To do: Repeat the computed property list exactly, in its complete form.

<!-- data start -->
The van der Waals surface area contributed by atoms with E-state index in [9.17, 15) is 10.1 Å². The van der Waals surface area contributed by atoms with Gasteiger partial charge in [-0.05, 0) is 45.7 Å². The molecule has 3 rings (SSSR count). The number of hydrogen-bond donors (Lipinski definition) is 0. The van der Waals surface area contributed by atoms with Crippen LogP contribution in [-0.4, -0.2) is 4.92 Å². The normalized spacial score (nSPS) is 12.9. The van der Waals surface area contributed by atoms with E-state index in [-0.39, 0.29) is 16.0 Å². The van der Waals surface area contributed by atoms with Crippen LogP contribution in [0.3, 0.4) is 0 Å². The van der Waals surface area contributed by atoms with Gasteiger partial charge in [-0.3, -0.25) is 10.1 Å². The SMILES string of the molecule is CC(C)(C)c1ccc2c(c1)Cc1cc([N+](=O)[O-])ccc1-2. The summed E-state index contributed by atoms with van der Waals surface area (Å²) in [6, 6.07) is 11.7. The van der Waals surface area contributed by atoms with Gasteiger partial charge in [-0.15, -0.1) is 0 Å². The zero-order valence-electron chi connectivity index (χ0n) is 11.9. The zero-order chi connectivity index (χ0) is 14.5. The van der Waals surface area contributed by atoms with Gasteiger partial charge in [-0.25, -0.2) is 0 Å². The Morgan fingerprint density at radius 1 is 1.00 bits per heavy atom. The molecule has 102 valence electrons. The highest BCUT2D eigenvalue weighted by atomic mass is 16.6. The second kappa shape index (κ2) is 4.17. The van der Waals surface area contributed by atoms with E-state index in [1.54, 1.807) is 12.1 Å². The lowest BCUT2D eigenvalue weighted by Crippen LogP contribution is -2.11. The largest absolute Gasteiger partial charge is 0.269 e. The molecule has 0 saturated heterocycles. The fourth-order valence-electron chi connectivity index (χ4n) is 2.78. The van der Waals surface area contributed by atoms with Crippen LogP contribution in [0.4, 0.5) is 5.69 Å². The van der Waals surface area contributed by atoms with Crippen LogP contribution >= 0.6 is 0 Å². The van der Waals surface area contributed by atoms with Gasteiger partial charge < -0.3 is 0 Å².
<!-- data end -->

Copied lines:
The van der Waals surface area contributed by atoms with E-state index in [9.17, 15) is 10.1 Å². The van der Waals surface area contributed by atoms with Gasteiger partial charge in [-0.05, 0) is 45.7 Å². The molecule has 3 rings (SSSR count). The number of hydrogen-bond donors (Lipinski definition) is 0. The van der Waals surface area contributed by atoms with Crippen LogP contribution in [-0.4, -0.2) is 4.92 Å². The normalized spacial score (nSPS) is 12.9. The van der Waals surface area contributed by atoms with E-state index in [-0.39, 0.29) is 16.0 Å². The van der Waals surface area contributed by atoms with Crippen LogP contribution in [0.3, 0.4) is 0 Å². The van der Waals surface area contributed by atoms with Gasteiger partial charge in [-0.3, -0.25) is 10.1 Å². The SMILES string of the molecule is CC(C)(C)c1ccc2c(c1)Cc1cc([N+](=O)[O-])ccc1-2. The summed E-state index contributed by atoms with van der Waals surface area (Å²) in [6, 6.07) is 11.7. The van der Waals surface area contributed by atoms with Gasteiger partial charge in [-0.15, -0.1) is 0 Å². The zero-order valence-electron chi connectivity index (χ0n) is 11.9. The zero-order chi connectivity index (χ0) is 14.5. The van der Waals surface area contributed by atoms with Gasteiger partial charge in [-0.25, -0.2) is 0 Å². The Morgan fingerprint density at radius 1 is 1.00 bits per heavy atom. The molecule has 102 valence electrons. The highest BCUT2D eigenvalue weighted by atomic mass is 16.6. The second kappa shape index (κ2) is 4.17. The van der Waals surface area contributed by atoms with E-state index in [1.54, 1.807) is 12.1 Å². The lowest BCUT2D eigenvalue weighted by Crippen LogP contribution is -2.11. The largest absolute Gasteiger partial charge is 0.269 e. The molecule has 0 saturated heterocycles. The fourth-order valence-electron chi connectivity index (χ4n) is 2.78. The van der Waals surface area contributed by atoms with Crippen LogP contribution in [0.4, 0.5) is 5.69 Å². The van der Waals surface area contributed by atoms with Crippen LogP contribution >= 0.6 is 0 Å². The van der Waals surface area contributed by atoms with Gasteiger partial charge < -0.3 is 0 Å².